The Webcomicker

Who watches the watchmen?

Wednesday, June 14, 2006


Man, it's been awhile since I've had an updates post. And boy am I behind. I've got a lot of new comics that I've been reading. So let's dive right in, shall we?

Fallen - I keep looking around for good comics drawn in the manga style, mostly because I enjoy manga a lot more than I enjoy American comic books (this is referring to published works, not webcomics). But the vast majority of webcomic manga out there is just fan service junk. It really is. Fallen, however, is not. It's got a different tone than most comics I read, very depressing and beaten-down. But it's an interesting story and and even more interesting world, so I picked it up. Of course, it hasn't updated since last September, so that's a bummer.

Full Frontal Nerdity - An absolute treat by Aaron Williams, of Nodwick fame. I've been reading this one for a long time, I guess I just forgot to actually mention it here. Aaron Williams manages to perfectly capture the essence of the geek without going over the top. The guys in this comic aren't parodies of gamer stereotypes. They're gamers. To me, reading Full Frontal Nerdity feels just like I'm sitting around the gaming table with my buddies.

Joe and Monkey - I don't know if I've mentioned Joe and Monkey here before, but it's another one I've been reading for awhile. This is another webcomic that reads like a newspaper strip, and is consistently on the same humor level as any newspaper strip I've ever read: it'll almost always make you smile but rarely make you lose control with laughter. And that's not a bad humor level to be at. The thing about Joe and Monkey that really stands out to me is the quirkiness of it. The characters aren't over-the-top, theu're just a little off-kilter. They're afraid of ducks, obsessed with getting a bucket down from the ceiling, and generally jusy quirky. It's a fun read.

Radioactive Panda - I honestly don't know what to make of Radioactive Panda. Is it a serious strip with subtle humorous undertones, or is it a humor strip with a thin veneer of seriousness on top? I'm inclined to think the second. But one thing that Radioactive Panda will never fail to be is whimsical. The artwork is almost pulpy in its brightness of color, but the bright colors are contained within very pronounced linework, which gives it kind of a unique flavor. And of course the current storyline, a parody of webcomics drama, is incredibly well-done. It's rare to see subtlety done well, but these guys know how to do subtlety. I'm impressed.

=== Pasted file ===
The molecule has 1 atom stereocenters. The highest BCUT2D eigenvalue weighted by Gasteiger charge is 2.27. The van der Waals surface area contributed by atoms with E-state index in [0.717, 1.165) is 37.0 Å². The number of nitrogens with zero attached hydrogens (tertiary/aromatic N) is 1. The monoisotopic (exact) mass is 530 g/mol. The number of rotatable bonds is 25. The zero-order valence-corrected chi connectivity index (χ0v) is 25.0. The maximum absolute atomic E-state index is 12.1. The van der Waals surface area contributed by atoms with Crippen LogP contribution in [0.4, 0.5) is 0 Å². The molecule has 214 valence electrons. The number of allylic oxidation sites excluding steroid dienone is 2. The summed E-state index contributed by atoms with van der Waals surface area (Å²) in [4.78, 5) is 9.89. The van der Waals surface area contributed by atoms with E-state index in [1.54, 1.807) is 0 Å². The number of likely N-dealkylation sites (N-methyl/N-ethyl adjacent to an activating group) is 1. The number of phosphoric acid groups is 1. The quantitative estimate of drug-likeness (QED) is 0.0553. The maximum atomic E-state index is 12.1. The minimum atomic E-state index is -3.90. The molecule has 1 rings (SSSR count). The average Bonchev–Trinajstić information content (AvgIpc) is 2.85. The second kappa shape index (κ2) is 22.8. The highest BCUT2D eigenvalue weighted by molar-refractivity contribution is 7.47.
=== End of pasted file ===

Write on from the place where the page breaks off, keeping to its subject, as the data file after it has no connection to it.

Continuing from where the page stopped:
Templar, AZ - This one I just picked up yesterday after listening to the Digital Strips podcast about it (I'm not a big fan of Digital Strips, but I do listen when they cover a topic I'm interested in). It's amazing to me how much acclaim this strip has gotten when it's really still in the very fledgling stages of its development. I guess that's what happens when you have a good comic with a slow update schedule. Templar has been nominated for quite a few Webcartoonists Choice Awards, but the ones I think it really deserves to win are "Outstanding New Character Design" and "Outstanding Character Writing". While many people, including Spike herself, emphasize the town itself as a key part of the comic, it just doesn't read that way to me. What's a key part for me are the diverse characters which make up the town. Even the bit players in the background are obviously the product of a lot of thought and work. This strip is all about the characters, and the characters are quite unique.

The Angriest Rice Cooker in the World - I kind of read this one on and off for awhile, but now I've finally added it to my permanent list. The Angriest Rice Cooker is actually a really good fixed-art comic strip despite being even more fixed than most by having only one image, which is repeated three times. It's basically just a short rant by the rice cooker every day, but Connor Moran still manages to keep it funny and fresh. The only weird thing is that it's like barely a comic. Like Moran could just replace the little images with like a "rice cooker blog" and it would work just about as well. Which is an interesting idea, actually...

Unshelved - Here's another nice newspaper style comic. And, in fact, I'm actually a bit surprised that Unshelved doesn't run in newspapers, because it's really not a part of the greater webcomics community, it's tone very closely mirrors newspaper comics, and the type of readers it appeals to are much more likely to read a newspaper than to read comics on the web. If I had to make a pick out of all the webcomics I read for one "most likely to succeed in newspapers", Unshelved would be it. As a side note, the weekly summaries of interesting books to read that Unshelved provides are really annoying me, because they're rekindling my love affair with books, and I simply don't have time to fall off that cliff again.

So that's the latest that I've been reading. Links to all the comics have been added to the sidebar!


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